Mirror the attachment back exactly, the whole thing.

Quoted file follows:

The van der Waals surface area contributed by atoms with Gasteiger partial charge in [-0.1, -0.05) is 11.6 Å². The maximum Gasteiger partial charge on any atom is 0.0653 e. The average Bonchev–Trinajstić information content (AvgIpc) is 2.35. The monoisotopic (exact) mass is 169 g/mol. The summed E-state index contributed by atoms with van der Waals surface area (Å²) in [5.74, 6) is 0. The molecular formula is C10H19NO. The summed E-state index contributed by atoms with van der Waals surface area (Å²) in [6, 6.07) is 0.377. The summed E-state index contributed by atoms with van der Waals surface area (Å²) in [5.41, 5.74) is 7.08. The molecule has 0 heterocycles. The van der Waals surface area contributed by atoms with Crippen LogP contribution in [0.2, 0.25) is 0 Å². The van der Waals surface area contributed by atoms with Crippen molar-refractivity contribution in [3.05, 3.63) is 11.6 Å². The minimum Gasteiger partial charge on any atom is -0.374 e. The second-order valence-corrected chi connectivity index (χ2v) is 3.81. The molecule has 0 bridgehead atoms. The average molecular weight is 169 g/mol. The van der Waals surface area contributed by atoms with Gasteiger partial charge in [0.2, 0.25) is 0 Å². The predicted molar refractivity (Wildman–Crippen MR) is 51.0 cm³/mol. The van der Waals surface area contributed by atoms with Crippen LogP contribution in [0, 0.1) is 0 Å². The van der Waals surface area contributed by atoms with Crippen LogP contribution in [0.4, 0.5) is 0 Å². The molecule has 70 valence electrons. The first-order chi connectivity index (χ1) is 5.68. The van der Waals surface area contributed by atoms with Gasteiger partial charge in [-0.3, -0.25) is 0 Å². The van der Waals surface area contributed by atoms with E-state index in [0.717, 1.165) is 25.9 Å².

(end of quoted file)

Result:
The van der Waals surface area contributed by atoms with Gasteiger partial charge in [-0.1, -0.05) is 11.6 Å². The maximum Gasteiger partial charge on any atom is 0.0653 e. The average Bonchev–Trinajstić information content (AvgIpc) is 2.35. The monoisotopic (exact) mass is 169 g/mol. The summed E-state index contributed by atoms with van der Waals surface area (Å²) in [5.74, 6) is 0. The molecular formula is C10H19NO. The summed E-state index contributed by atoms with van der Waals surface area (Å²) in [6, 6.07) is 0.377. The summed E-state index contributed by atoms with van der Waals surface area (Å²) in [5.41, 5.74) is 7.08. The molecule has 0 heterocycles. The van der Waals surface area contributed by atoms with Crippen LogP contribution in [0.2, 0.25) is 0 Å². The van der Waals surface area contributed by atoms with Crippen molar-refractivity contribution in [3.05, 3.63) is 11.6 Å². The minimum Gasteiger partial charge on any atom is -0.374 e. The second-order valence-corrected chi connectivity index (χ2v) is 3.81. The molecule has 0 bridgehead atoms. The average molecular weight is 169 g/mol. The van der Waals surface area contributed by atoms with Gasteiger partial charge in [0.2, 0.25) is 0 Å². The predicted molar refractivity (Wildman–Crippen MR) is 51.0 cm³/mol. The van der Waals surface area contributed by atoms with Crippen LogP contribution in [0, 0.1) is 0 Å². The van der Waals surface area contributed by atoms with Crippen LogP contribution in [0.4, 0.5) is 0 Å². The molecule has 70 valence electrons. The first-order chi connectivity index (χ1) is 5.68. The van der Waals surface area contributed by atoms with Gasteiger partial charge in [-0.3, -0.25) is 0 Å². The van der Waals surface area contributed by atoms with E-state index in [0.717, 1.165) is 25.9 Å².